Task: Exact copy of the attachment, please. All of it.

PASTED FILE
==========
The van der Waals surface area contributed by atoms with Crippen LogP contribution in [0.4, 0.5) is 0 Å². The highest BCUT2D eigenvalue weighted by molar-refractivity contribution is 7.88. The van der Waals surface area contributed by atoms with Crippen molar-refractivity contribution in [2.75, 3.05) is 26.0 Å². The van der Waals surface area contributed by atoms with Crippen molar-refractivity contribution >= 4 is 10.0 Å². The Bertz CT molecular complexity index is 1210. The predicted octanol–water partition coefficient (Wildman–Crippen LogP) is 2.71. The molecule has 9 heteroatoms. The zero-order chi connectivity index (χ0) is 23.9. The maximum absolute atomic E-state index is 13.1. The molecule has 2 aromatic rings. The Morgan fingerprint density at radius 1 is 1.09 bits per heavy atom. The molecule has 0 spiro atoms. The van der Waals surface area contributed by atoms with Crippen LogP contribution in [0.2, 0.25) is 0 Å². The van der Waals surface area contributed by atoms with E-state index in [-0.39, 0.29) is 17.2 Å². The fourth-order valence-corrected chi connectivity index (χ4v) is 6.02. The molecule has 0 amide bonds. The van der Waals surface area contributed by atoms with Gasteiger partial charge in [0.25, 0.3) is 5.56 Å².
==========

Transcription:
The van der Waals surface area contributed by atoms with Crippen LogP contribution in [0.4, 0.5) is 0 Å². The highest BCUT2D eigenvalue weighted by molar-refractivity contribution is 7.88. The van der Waals surface area contributed by atoms with Crippen molar-refractivity contribution in [2.75, 3.05) is 26.0 Å². The van der Waals surface area contributed by atoms with Crippen molar-refractivity contribution >= 4 is 10.0 Å². The Bertz CT molecular complexity index is 1210. The predicted octanol–water partition coefficient (Wildman–Crippen LogP) is 2.71. The molecule has 9 heteroatoms. The zero-order chi connectivity index (χ0) is 23.9. The maximum absolute atomic E-state index is 13.1. The molecule has 2 aromatic rings. The Morgan fingerprint density at radius 1 is 1.09 bits per heavy atom. The molecule has 0 spiro atoms. The van der Waals surface area contributed by atoms with Crippen LogP contribution in [0.2, 0.25) is 0 Å². The van der Waals surface area contributed by atoms with E-state index in [-0.39, 0.29) is 17.2 Å². The fourth-order valence-corrected chi connectivity index (χ4v) is 6.02. The molecule has 0 amide bonds. The van der Waals surface area contributed by atoms with Gasteiger partial charge in [0.25, 0.3) is 5.56 Å².